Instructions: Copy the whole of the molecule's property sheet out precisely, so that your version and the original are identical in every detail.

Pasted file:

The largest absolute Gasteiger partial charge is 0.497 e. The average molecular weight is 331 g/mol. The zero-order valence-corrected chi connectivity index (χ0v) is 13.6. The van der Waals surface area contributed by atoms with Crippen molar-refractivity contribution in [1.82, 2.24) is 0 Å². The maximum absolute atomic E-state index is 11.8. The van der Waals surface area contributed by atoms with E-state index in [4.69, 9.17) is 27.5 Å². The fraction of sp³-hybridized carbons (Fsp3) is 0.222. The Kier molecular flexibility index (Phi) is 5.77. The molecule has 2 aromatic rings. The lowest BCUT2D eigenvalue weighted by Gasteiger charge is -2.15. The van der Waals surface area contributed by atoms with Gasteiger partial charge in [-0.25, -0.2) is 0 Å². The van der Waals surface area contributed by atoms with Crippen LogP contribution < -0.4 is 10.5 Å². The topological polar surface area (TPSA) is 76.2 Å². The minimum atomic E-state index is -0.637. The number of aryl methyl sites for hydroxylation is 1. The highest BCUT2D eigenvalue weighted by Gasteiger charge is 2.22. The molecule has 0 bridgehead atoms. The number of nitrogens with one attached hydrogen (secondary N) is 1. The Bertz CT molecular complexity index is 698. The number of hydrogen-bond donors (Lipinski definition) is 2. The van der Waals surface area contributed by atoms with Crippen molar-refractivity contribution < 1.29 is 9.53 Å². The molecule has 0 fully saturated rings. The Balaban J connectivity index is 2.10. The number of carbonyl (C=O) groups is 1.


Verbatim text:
The largest absolute Gasteiger partial charge is 0.497 e. The average molecular weight is 331 g/mol. The zero-order valence-corrected chi connectivity index (χ0v) is 13.6. The van der Waals surface area contributed by atoms with Crippen molar-refractivity contribution in [1.82, 2.24) is 0 Å². The maximum absolute atomic E-state index is 11.8. The van der Waals surface area contributed by atoms with E-state index in [4.69, 9.17) is 27.5 Å². The fraction of sp³-hybridized carbons (Fsp3) is 0.222. The Kier molecular flexibility index (Phi) is 5.77. The molecule has 2 aromatic rings. The lowest BCUT2D eigenvalue weighted by Gasteiger charge is -2.15. The van der Waals surface area contributed by atoms with Gasteiger partial charge in [-0.25, -0.2) is 0 Å². The van der Waals surface area contributed by atoms with Crippen LogP contribution < -0.4 is 10.5 Å². The topological polar surface area (TPSA) is 76.2 Å². The minimum atomic E-state index is -0.637. The number of aryl methyl sites for hydroxylation is 1. The highest BCUT2D eigenvalue weighted by Gasteiger charge is 2.22. The molecule has 0 bridgehead atoms. The number of nitrogens with one attached hydrogen (secondary N) is 1. The Bertz CT molecular complexity index is 698. The number of hydrogen-bond donors (Lipinski definition) is 2. The van der Waals surface area contributed by atoms with Crippen molar-refractivity contribution < 1.29 is 9.53 Å². The molecule has 0 fully saturated rings. The Balaban J connectivity index is 2.10. The number of carbonyl (C=O) groups is 1.